Every day, thousands of hooks and nets designed for fish catch seabirds – a global problem that is threatening many species of seabirds with extinction. But no fishing gear can do more damage than the gill net, which entangles and kills at least 400,000 seabirds every year.
What if all it would take to save her was a pair of googly eyes?
It’s not that easy, but a team of scientists, conservationists, and engineers are developing a device that has the potential to save many seabirds from gill nets. This device, known as a buoy with threatening eyes, is essentially a floating scarecrow.
A prototype was recently tested on long-tailed ducks in Küdema Bay in Estonia. The results of this study, published Wednesday in the journal Royal Society Open Science, suggest that buoys with threatening eyes can reduce the number of seabirds within a 165-foot radius by up to 30 percent. While the buoy with the looming eyes won’t completely solve the problem, experts say it’s a step in the right direction.
It is not easy to prevent albatross, petrels, gannets, gannets and other sea birds from being caught in gillnets. The smell of a gill net laden with fish can attract seabirds from a distance. And when these birds dive into the water for a free meal, they can get entangled in the gill web and drown.
In 2018, conservationists from BirdLife International, a conservation organization, began brainstorming methods to prevent such occurrences.
“We thought that if we could prevent endangered seabirds from diving too close to the gillnets, we might finally be able to significantly control bycatch,” said Yann Rouxel, project leader at BirdLife International and lead author of the new study. It was then that Mr Rouxel and his team had the idea for a scarecrow.
He and his colleagues shared their idea with scientists from the Estonian Ornithological Society and engineers from Fishtek Marine, a fishing equipment company, and just over a year later, the buoy with the looming eyes was born.
Similar to the scarecrows that line the grain fields or the plastic clubs that sit on top of office buildings, the buoy with the looming eyes keeps birds away by intimidating them. The large, rotating eye-spots that sit on the buoy resemble the staring eyes of a large predator.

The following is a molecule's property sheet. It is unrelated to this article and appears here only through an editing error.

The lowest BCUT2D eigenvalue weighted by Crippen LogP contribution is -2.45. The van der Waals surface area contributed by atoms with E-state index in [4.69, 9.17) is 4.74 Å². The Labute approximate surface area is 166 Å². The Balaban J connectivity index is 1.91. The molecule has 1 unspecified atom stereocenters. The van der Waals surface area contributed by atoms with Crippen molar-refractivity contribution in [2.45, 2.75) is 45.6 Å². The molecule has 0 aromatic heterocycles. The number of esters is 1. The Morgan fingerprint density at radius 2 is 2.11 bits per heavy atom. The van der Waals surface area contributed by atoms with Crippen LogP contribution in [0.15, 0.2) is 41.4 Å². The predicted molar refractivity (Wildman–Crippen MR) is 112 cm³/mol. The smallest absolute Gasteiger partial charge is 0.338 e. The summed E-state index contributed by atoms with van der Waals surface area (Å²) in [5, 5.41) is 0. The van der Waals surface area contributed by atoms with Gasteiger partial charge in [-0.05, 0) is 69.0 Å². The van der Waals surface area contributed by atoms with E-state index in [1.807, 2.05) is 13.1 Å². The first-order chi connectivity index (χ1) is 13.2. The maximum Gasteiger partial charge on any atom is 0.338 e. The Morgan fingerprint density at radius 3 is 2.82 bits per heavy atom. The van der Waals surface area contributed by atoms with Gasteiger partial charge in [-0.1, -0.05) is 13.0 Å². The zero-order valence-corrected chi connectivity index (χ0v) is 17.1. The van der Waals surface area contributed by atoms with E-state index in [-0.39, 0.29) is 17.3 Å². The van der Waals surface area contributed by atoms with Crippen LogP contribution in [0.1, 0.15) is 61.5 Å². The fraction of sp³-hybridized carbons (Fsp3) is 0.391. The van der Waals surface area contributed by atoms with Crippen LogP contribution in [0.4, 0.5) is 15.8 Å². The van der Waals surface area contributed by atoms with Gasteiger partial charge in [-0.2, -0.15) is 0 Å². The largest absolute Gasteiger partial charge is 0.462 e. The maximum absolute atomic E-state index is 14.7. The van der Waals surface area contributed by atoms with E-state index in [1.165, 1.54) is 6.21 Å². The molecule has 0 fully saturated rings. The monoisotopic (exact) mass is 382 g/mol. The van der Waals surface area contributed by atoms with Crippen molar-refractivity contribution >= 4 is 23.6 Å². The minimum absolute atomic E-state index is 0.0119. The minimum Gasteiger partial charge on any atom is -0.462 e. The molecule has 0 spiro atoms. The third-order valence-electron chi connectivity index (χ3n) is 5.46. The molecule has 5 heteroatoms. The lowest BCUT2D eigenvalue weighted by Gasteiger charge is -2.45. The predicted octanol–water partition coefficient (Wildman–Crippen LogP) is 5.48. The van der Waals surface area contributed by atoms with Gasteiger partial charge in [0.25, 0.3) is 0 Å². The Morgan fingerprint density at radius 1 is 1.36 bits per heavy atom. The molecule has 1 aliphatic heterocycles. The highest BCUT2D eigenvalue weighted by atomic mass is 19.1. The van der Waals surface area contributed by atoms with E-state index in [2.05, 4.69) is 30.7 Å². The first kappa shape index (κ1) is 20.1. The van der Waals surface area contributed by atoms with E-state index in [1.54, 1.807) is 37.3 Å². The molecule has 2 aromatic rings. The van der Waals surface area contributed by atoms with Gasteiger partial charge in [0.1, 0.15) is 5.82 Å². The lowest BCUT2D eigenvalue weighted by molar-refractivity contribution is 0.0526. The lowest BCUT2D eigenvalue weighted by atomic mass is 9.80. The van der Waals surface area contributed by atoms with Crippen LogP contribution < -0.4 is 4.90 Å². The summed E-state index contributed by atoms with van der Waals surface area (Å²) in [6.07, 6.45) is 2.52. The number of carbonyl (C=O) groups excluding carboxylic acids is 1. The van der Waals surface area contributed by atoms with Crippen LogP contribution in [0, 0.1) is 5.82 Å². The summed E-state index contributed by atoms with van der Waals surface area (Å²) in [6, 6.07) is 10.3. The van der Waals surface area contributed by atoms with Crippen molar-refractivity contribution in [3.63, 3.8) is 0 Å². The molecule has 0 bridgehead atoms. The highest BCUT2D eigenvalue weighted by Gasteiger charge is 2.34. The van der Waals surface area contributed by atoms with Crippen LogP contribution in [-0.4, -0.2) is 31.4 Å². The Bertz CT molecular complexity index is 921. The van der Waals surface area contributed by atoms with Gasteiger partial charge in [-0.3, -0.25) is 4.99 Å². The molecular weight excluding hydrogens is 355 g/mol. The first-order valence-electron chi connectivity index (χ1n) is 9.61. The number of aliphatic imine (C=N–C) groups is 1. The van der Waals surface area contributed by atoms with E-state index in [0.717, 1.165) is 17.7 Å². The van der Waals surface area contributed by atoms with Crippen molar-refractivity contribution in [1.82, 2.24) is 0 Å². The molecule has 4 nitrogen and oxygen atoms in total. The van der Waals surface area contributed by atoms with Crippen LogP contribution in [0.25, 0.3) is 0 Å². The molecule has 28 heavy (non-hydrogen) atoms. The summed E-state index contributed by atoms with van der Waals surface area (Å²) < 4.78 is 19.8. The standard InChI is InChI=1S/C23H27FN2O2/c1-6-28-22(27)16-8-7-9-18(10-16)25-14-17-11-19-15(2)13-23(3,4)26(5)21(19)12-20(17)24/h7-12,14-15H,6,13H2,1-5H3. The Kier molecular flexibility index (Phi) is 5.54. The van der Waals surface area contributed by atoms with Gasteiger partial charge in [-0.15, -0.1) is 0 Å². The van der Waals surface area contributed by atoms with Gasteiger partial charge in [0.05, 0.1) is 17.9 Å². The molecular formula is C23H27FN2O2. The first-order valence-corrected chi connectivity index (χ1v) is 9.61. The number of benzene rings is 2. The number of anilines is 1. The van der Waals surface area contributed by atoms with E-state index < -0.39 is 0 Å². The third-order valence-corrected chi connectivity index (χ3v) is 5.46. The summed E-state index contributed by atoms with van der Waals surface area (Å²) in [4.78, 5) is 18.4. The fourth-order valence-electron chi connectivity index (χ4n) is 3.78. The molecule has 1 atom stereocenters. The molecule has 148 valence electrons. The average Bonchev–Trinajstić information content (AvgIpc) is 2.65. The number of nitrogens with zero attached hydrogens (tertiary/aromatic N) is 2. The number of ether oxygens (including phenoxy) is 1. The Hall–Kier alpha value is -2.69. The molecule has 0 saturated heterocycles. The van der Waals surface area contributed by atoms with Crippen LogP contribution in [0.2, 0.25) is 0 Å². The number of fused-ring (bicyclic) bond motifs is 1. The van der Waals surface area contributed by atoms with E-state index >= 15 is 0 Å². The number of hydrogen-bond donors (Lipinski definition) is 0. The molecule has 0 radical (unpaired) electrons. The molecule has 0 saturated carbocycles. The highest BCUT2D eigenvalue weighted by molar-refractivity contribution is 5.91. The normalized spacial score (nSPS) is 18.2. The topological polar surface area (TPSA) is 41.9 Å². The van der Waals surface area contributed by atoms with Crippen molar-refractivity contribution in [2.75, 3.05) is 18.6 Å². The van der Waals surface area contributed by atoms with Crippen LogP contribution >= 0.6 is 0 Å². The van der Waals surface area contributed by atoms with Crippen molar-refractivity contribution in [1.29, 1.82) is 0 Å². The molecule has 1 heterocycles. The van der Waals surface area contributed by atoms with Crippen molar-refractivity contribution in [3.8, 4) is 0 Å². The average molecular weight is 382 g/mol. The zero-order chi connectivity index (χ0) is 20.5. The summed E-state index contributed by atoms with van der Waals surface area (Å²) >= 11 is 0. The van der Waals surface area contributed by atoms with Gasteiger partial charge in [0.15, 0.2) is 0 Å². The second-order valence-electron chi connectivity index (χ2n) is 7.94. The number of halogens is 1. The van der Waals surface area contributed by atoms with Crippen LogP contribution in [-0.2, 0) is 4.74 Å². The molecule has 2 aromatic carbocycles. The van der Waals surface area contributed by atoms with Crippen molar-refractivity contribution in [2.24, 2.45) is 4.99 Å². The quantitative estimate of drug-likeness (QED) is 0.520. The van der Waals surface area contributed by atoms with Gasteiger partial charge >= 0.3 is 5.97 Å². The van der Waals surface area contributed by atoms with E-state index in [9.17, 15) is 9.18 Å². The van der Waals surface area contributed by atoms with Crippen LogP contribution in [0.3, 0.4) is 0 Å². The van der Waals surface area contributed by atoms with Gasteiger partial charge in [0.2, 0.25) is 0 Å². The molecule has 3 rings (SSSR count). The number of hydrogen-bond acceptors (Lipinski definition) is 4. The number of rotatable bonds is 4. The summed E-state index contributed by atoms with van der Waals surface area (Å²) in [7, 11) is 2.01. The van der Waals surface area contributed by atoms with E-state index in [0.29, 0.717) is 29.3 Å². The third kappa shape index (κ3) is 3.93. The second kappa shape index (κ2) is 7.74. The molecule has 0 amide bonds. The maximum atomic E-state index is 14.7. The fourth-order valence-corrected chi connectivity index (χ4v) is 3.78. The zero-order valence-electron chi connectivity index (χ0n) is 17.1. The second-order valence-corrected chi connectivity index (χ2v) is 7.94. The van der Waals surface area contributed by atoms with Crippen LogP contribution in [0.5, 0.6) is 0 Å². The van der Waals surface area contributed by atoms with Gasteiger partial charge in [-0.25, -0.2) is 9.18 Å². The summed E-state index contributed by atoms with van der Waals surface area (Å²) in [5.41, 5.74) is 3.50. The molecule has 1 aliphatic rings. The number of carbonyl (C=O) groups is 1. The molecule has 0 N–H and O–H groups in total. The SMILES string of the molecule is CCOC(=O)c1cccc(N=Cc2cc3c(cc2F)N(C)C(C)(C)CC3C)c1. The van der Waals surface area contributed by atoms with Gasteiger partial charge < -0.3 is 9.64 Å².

Last year, behind the buoy with the looming eyes, researchers placed several prototypes in Küdema Bay to see if they could effectively scare off the local long-tailed ducks. After 250 hours of observation, the team found that the presence of the beetle-eyed buoys reduced the number of long-tailed ducks within a 165-foot radius by 20 to 30 percent compared to traditional buoys.
“If we take the place of the diving birds, it is not surprising that large staring eyes on the surface of the water can keep them from approaching and mimic the gaze of a potential predator,” said Brendan Godley, professor of conservation science at the University of Exeter in England.
“It’s a great example of the kind of innovation that needs to be encouraged,” said Dr. Godley, who was not involved in the study.
The researchers also found that long-tailed ducks returned to the areas they left after the buoys with the looming eyes were removed, suggesting that the effects of the buoys were not permanent.
Although the prototype showed promise, more research and development is needed.
“Our previous prototype worked great, but it is currently too heavy and large to be used in gillnet fishing,” said Rouxel.
The researchers plan to test a smaller and lighter version in the Icelandic sea hare fishery soon.
If successful, these devices could be used to reduce bycatch of seabirds in small and large gillnet fisheries around the world. However, the buoy with the looming eyes is far from a panacea for protecting seabirds from fishing gear. Seabird bycatch levels are unlikely to be adequately reported or fully understood, and the problem will not be solved by googly-eyed engineering alone.
“However, it is unlikely that there would be a silver bullet solution,” said Rouxel. “So a toolbox of actions is probably our best option.”